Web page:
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John F. Kennedy,
Eight drug addicts are waiting for their connection in a New York apartment belonging to Leach. Jim Dunn, a budding filmmaker, has agreed to pay for the fix if the addicts will allow him to film the connection scene. After the men get their shots, they talk Dunn into trying heroin in order to understand the subject "first hand." He becomes ill and while sleeping, Leach takes an overdose that puts him into a coma. Dunn recovers, with the aid of the connection, and writes off the film as a failure. Written by
Regular readers of my comments know I study folding, and I suggest that it is a deep concern for many filmmakers going back many decades. Most of my viewing these days comes from reader suggestions.
This is one, and very interesting. Group it with "The Saragossa Manuscript" as an early experiment, probably influential. Crude and obvious, but of historical interest.
I will describe it because it is hard to find.
Ostensibly it is a documentary drama, filmed of then contemporary jazz musicians (man, dig?) in a seedy apartment. They are there for their pooled money to turn into a pooled high, then pooled music. The thing is framed by a device: the film is made by two people, the director and a photographer. During the film, the director has his first hit of heroin, and presumably succumbs to it thereafter. The movie starts with a statement by the photographer that the director has abandoned the project and he (the photographer) has assembled it for us.
In what we call the real world, this is a play about this film-making. So to begin, it is a film about a play (a very obvious play) about a film about a "real" drama. A theory of theater at the time was that such abstraction and acknowledgment of the medium would allow the form of the reality to shine through.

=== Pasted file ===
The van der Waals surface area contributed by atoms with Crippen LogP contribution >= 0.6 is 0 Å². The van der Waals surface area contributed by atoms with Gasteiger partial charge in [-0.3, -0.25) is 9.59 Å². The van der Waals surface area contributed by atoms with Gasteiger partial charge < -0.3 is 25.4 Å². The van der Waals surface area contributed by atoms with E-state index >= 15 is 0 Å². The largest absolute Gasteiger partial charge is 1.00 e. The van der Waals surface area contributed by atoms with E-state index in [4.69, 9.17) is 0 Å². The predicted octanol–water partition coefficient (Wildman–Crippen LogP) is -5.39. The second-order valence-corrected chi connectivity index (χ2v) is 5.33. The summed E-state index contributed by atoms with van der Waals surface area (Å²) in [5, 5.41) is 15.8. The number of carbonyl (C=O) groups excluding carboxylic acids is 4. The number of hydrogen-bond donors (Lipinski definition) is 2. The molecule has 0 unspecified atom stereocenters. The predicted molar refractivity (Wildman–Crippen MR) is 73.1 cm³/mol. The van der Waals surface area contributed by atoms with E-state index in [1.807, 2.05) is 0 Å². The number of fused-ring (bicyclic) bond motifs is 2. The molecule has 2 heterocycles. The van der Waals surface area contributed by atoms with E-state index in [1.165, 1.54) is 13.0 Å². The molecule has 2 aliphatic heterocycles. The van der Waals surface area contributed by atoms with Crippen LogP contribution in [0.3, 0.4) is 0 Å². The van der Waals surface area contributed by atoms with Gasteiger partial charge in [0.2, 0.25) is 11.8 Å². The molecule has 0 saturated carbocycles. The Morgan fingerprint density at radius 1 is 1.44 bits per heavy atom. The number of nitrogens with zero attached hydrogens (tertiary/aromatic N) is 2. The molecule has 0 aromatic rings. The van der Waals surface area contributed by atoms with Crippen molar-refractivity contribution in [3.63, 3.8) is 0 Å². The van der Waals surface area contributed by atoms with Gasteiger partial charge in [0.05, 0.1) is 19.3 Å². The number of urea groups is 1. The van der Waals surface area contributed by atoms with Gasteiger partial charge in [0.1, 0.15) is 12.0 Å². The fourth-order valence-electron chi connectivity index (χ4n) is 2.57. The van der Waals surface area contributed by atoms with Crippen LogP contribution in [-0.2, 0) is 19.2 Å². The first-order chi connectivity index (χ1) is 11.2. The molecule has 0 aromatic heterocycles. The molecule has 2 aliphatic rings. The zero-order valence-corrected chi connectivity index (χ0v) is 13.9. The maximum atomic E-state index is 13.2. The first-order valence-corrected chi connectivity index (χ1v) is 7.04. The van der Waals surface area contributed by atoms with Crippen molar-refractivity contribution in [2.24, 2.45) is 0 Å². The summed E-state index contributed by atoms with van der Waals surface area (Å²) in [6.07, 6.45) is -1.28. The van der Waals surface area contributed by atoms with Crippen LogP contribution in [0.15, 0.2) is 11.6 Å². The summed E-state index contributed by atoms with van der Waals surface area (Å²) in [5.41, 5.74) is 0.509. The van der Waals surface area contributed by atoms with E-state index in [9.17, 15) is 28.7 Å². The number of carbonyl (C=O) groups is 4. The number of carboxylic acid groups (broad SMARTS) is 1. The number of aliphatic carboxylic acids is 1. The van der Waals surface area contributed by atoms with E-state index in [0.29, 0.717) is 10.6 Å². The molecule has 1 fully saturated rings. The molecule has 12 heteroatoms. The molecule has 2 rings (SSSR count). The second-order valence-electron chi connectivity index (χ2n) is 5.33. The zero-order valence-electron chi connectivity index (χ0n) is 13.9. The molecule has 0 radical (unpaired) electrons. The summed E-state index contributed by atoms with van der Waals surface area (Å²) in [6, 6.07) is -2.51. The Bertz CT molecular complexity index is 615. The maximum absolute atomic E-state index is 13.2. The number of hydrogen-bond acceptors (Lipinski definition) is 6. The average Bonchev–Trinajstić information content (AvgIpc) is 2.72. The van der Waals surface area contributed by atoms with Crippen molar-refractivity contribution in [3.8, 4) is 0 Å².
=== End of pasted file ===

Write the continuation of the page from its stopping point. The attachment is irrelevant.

It is the theatrical equivalent of an architectural notion that you can see in the Paris Museum called Pompidou, where all the structure is more than exposed, exposed in a way so obvious it is supposed to be invisible.
You may buy this. I certainly did when I was an architect in this era until I actually designed a building using it.
The difficulties of making this work are enormous.
You can see those problems here. Cowboy is the agent who brings the high. He arrives in pristine white, an articulate black man who used to be a musician and now is a savior. He brings an old woman, a salvation army warrior from 70 years earlier, incidentally 70 years old and worried about her burial.
For this, you need extremely clean images, touchstone dialog (where you jump from pad to pad without muddying yourself), and actors who understand all the folds and can inhabit them all.
This has none of that. These are street performers after the manner of "The Living Theater" which eschewed just the kind of thinking this project demands.
What we end up with is a bunch of actors with empty lives without layers who give us a layered story about a bunch of musicians with empty lives because they left layers behind.
You'll probably want to watch "Hurly Burly" for something like this done well, or this for historical interest.
Ted's Evaluation -- 2 of 3: Has some interesting elements.
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